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VMware: Oracle 11g

Oracle Tips by Burleson Consulting

In this chapter, we are going to create a recipe for installing a streamlined Oracle 11g setup. The example in this chapter will make a perfect laptop/notebook demo platform, as it should run in a minimal demo machine (e.g. decent single-core CPU with >= 1.5 GB memory). However, if we do not follow such a recipe, Oracle 11g by default can very easily swamp a laptop/notebook. Remember, it is an enterprise level database that happens to also function on lesser hardware. So we should not just run the Oracle installer and accept a starter database (i.e. accept all default choices by just pressing next repeatedly). We need to fine tune our selections so that we are assured that we can use the Oracle 11g VMware image built on such low-end equipment; otherwise, demos may possibly run too slowly to be useful.


Since we are assuming with this example that it is for demo purposes on a laptop or notebook, we can also assume that the host operating system (Windows, Linux, or whatever) is already up and running. By this I mean that, unlike a new server, the host machine has its operating system already installed. Thus, in this chapters example we will primarily focus on the following steps:

  • Host Setup (Chapter 4)

    • Optimize BIOS Settings

    • Operating System Tuning

    • Host Default Settings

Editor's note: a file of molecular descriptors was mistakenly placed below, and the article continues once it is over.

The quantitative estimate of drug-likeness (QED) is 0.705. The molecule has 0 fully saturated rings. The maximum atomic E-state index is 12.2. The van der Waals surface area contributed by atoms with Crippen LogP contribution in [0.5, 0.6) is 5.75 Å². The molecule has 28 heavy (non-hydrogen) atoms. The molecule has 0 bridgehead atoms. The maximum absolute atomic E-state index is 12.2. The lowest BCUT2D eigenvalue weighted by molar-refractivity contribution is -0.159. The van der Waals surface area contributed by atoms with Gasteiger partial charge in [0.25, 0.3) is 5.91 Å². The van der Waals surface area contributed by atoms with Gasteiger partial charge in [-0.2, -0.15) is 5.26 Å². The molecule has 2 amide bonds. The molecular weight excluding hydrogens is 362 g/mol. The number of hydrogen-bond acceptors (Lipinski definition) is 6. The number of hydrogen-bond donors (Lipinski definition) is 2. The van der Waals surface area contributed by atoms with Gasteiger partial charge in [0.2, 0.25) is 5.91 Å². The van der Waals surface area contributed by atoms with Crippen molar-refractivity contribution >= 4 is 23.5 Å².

• Virtual Network Settings

  • Guest Setup (Chapter 5)

    • Virtual Machine Creation

    • Operating System Install

    • Operating System Tuning

  • Oracle Setup

    • Oracle Software Installation

    • Oracle Database Creation

    • Post Install Tasks (e.g. auto-start)

The only step we will be missing here is the host operating system install under Host Setup tasks.

Host Setup

Back in Chapter 3, we discussed that the host machine is the center of your virtual universe and that all tuning attempts made here would benefit all hosted virtual machines. Therefore, a simple change might yield spectacular results since all virtual machines would benefit in a cumulative fashion. With a laptop/notebook, you get one additional bang for the buck since the hardware is so minimal. Basically, a single disk machine with limited memory will benefit most notably from such efforts and, for demos, this can often make or break the engagement.

We will start with optimizing the BIOS. On the following page is a screen snapshot from the main menu of the very common Phoenix-Award BIOS (Figure 1).

Figure 1:  Phoenix-Award BIOS screen

The two sections we should visit, which are the ones that contain settings which provide best bang for the buck, are the Advanced BIOS Features and Advanced Chipset Features. You will typically find the following options to set:

  • Virtualization Technology

  • Virus warning

  • CPU level 1 cache

  • CPU level 2 cache

  • APIC mode

  • Hyper-Threading

  • HDD S.M.A.R.T. capability

  • System BIOS cacheable

  • Video BIOS cacheable

  • Video BIOS shadowing

  • Video RAM cacheable

Of course, no two BIOS menus and screens are the same, but just look for similar items. The good news is that even though you may already have your host operating system installed, these changes will take effect on the next reboot without requiring any OS changes. So it is quite safe and easy to make such BIOS optimizations.